Authorities found filthy dogs in cages after responding to a call from a woman in distress in Sandusky County.
humane society of sandusky county Enlarge
FREMONT — A phone call from a woman in distress led Sandusky County sheriff’s deputies to break into her home on U.S. 6 Friday, where they found her unconscious in a chair and some 40 animals in dire need of attention.
The homeowner, who was not identified, was taken to Fremont Memorial Hospital. The Humane Society of Sandusky County — with help from dog wardens from Sandusky, Ottawa, and Wood counties — took possession of 36 dogs, three cats, and a cockatoo. Most were filthy and neglected.
“These dogs want to make you break into tears,” Joanne McDowell, president of the humane society’s board, said. “They’re matted with feces and hair. They’re little tiny dogs and just the saddest things.”
Animal cruelty charges are expected, although none was immediately filed.
A group of groomers was to come to the shelter Saturday to begin cleaning the animals — some so neglected it was hard to tell if they were male or female, Ms. McDowell said. Eight of the dogs were taken to area veterinary clinics because they were dehydrated.
“They haven’t been groomed in forever,” she said. “They’re literally all going to have to be shaved down.”
Chief Deputy Bruce Hirt said the sheriff’s office received a 911 call about 8:35 a.m. from a Fremont woman who said she’d received a phone call from a woman who was moaning. She said she heard what sounded like a baby crying in the background, though deputies now assume it was a dog that she heard. While the caller apparently did not know the woman, she obtained her name and phone number from caller ID and passed it along to the sheriff’s office.
Chief Deputy Hirt said the doors and windows at the house a few miles west of Fremont were locked up tightly when deputies arrived, so they forced entry.
“The people going in had to use air packs because the stench was so great,” he said. “There was feces on the floor. There was feces on the dogs. Some of the animals were sick.”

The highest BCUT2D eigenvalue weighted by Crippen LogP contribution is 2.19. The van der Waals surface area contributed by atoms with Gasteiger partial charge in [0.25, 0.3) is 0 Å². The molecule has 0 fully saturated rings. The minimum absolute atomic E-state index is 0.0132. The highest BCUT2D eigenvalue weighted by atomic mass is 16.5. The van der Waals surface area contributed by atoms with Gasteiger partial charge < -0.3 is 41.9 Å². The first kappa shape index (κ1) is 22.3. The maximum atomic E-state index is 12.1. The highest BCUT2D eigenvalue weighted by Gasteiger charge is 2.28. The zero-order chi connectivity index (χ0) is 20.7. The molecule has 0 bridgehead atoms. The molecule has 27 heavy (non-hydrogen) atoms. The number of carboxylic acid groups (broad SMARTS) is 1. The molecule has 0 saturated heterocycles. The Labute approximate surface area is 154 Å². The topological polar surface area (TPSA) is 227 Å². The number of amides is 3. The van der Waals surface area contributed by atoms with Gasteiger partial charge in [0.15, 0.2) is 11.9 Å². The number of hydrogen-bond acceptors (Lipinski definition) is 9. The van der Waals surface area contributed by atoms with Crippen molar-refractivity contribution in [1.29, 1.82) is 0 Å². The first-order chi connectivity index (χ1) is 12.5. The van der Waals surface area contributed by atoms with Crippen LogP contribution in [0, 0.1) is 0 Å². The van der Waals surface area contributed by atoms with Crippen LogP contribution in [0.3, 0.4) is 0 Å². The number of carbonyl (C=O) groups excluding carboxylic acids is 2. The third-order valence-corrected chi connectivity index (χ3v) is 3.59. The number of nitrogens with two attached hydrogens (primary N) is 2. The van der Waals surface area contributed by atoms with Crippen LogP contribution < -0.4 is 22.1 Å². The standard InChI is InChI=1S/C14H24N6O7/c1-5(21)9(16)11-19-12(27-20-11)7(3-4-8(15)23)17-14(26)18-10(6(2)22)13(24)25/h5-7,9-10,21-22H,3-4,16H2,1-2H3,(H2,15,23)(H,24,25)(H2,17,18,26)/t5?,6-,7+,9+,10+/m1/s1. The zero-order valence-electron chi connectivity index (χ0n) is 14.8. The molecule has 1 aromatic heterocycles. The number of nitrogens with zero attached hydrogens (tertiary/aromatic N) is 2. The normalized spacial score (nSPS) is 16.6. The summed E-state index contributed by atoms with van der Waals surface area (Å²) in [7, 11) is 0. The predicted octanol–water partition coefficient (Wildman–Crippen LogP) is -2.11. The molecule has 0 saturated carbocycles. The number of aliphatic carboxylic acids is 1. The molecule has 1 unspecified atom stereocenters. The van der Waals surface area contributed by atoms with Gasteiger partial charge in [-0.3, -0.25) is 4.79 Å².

Deputy Eric Arquette was treated at the local hospital after he was bitten by the cockatoo, Chief Deputy Hirt said.
He did not release the woman’s name, although Sandusky County real estate records show the property is owned by Susan G. Baker. A sign on an outbuilding behind the house said “Puppies for sale,” but humane officials doubt she had been selling dogs recently.
“Years ago she sold dogs, but these dogs you couldn’t have bred if you wanted to,” Ms. McDowell said.
The seizure of dogs comes at a challenging time for the humane society, whose shelter on Port Clinton Road already is well over its capacity. Ms. McDowell said that while foster homes will be needed eventually, the humane society’s greatest need right now is money.
“This is going to cost us a fortune — just spaying, neutering, and giving them shots,” she said. “We don’t need food. We’re fine on food. We need money for veterinary care.”
The humane society accepts contributions through PayPal. For information, contact the Humane Society of Sandusky County at 419-334-4517.
Contact Jennifer Feehan at: email@example.com or 419-724-6129.
Guidelines: Please keep your comments smart and civil. Don't attack other readers personally, and keep your language decent. Comments that violate these standards, or our privacy statement or visitor's agreement, are subject to being removed and commenters are subject to being banned. To post comments, you must be a registered user on toledoblade.com. To find out more, please visit the FAQ.